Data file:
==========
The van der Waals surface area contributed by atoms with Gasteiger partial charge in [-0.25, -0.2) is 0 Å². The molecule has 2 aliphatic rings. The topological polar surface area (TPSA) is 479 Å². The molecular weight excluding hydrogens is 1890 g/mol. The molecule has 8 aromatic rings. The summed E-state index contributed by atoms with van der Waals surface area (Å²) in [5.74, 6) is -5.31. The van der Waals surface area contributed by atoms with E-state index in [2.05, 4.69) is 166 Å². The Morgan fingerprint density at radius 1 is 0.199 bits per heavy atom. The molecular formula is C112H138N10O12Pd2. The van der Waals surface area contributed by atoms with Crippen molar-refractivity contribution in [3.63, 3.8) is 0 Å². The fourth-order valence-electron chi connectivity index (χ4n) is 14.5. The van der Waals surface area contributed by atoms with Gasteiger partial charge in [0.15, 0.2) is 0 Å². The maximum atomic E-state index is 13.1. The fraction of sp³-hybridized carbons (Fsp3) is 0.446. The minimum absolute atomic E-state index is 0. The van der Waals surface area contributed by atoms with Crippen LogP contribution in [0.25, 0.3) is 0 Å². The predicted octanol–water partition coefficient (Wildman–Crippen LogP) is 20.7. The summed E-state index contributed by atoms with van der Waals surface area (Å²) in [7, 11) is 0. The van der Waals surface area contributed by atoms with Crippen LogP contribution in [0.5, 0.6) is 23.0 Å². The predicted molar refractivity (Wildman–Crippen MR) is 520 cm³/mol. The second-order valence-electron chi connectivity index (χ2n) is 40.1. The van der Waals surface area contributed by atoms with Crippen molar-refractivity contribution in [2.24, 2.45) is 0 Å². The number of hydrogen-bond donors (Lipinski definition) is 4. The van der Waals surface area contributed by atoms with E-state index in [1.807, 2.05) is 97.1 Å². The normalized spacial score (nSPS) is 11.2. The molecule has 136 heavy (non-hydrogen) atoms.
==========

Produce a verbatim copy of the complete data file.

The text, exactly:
The van der Waals surface area contributed by atoms with Gasteiger partial charge in [-0.25, -0.2) is 0 Å². The molecule has 2 aliphatic rings. The topological polar surface area (TPSA) is 479 Å². The molecular weight excluding hydrogens is 1890 g/mol. The molecule has 8 aromatic rings. The summed E-state index contributed by atoms with van der Waals surface area (Å²) in [5.74, 6) is -5.31. The van der Waals surface area contributed by atoms with E-state index in [2.05, 4.69) is 166 Å². The Morgan fingerprint density at radius 1 is 0.199 bits per heavy atom. The molecular formula is C112H138N10O12Pd2. The van der Waals surface area contributed by atoms with Crippen molar-refractivity contribution in [3.63, 3.8) is 0 Å². The fourth-order valence-electron chi connectivity index (χ4n) is 14.5. The van der Waals surface area contributed by atoms with Gasteiger partial charge in [0.15, 0.2) is 0 Å². The maximum atomic E-state index is 13.1. The fraction of sp³-hybridized carbons (Fsp3) is 0.446. The minimum absolute atomic E-state index is 0. The van der Waals surface area contributed by atoms with Crippen LogP contribution in [0.25, 0.3) is 0 Å². The predicted octanol–water partition coefficient (Wildman–Crippen LogP) is 20.7. The summed E-state index contributed by atoms with van der Waals surface area (Å²) in [7, 11) is 0. The van der Waals surface area contributed by atoms with Crippen LogP contribution in [0.5, 0.6) is 23.0 Å². The predicted molar refractivity (Wildman–Crippen MR) is 520 cm³/mol. The second-order valence-electron chi connectivity index (χ2n) is 40.1. The van der Waals surface area contributed by atoms with Crippen molar-refractivity contribution in [2.24, 2.45) is 0 Å². The number of hydrogen-bond donors (Lipinski definition) is 4. The van der Waals surface area contributed by atoms with E-state index in [1.807, 2.05) is 97.1 Å². The normalized spacial score (nSPS) is 11.2. The molecule has 136 heavy (non-hydrogen) atoms.